Market Cap vs. Vehicles Offered: Is Tesla an Anomaly?
To say Tesla Motors (NASDAQ: TSLA) has had a good week would be a massive understatement.
Before its earnings announcement on May 8, Tesla was already gaining some serious steam throughout April. After closing the month of March at $37.89, the automaker finished April at $53.28, +40.61 percent higher.
Then came the earnings announcement. EPS $0.12 vs. $-0.01. Revenue $562M vs $500.2M. 5,000 new Model S vehicles in Q1, exceeding guidance of 4,500. 5,000 more Model S vehicles expected in Q2.
The stock soared on the announcement, closing on May 9 at $69.40. +28.54 percent since May 1.
On May 10, Consumer Reports gave the Model S a 99 out of 100 rating, and a WSJ article surfaced staking a positive take on the automaker. Tesla up another +10.60 percent that day.
After Monday's massive follow-through to the tune of an additional +14.38 percent, Tesla opened Tuesday morning's session just north of $94 following a price target increase to $103 at Morgan Stanley.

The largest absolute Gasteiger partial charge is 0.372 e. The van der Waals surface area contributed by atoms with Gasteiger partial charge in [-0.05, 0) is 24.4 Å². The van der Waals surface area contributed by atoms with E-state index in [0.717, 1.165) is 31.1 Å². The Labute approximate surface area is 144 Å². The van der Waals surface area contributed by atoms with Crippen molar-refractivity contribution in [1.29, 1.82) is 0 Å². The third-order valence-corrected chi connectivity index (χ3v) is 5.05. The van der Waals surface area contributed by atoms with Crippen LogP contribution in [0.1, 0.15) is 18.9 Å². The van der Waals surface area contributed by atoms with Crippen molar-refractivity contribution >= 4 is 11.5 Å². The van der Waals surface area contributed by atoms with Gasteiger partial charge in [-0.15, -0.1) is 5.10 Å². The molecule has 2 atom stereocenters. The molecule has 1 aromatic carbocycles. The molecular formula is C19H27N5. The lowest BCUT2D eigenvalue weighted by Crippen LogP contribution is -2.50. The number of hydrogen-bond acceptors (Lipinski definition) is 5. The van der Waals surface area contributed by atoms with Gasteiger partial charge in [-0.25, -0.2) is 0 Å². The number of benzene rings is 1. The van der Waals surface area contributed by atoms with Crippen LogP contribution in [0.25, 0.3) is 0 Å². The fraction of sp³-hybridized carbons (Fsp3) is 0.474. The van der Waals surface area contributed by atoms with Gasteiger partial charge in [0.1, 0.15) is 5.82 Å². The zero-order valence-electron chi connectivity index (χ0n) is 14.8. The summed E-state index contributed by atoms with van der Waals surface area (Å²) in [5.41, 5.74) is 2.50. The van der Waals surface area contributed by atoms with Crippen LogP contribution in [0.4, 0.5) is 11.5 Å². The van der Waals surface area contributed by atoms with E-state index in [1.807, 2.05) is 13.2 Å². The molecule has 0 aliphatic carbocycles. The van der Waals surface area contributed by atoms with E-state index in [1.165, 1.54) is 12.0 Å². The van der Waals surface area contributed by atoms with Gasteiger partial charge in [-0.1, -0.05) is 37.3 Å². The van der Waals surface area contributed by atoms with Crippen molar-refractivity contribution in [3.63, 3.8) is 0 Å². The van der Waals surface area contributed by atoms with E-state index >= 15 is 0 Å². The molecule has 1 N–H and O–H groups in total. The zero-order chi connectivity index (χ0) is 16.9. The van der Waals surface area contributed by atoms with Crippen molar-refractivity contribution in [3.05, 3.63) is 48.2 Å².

The innovative automaker has posted a 52-week gain of +198.3 percent.
To put it in perspective, Lawrence McDonald (@ConvertBond) tweeted the following stat:
Market Capitalization –
The biggest difference here – Tesla only has one car.
Talk about a good week.
While Tesla is seeing some profit-taking this afternoon, the recent run up raises some seriously intriguing questions for the future – What happens when they produce more vehicles? While this move is now parabolic, can the fundamental grounds for these recent gains set a new floor at higher prices?
Whatever the case may be, Tesla has had an extremely entertaining and historic short-term. For now, we'll have to sit back and see how the fast money plays it.
(c) 2013 Benzinga.com. Benzinga does not provide investment advice. All rights reserved.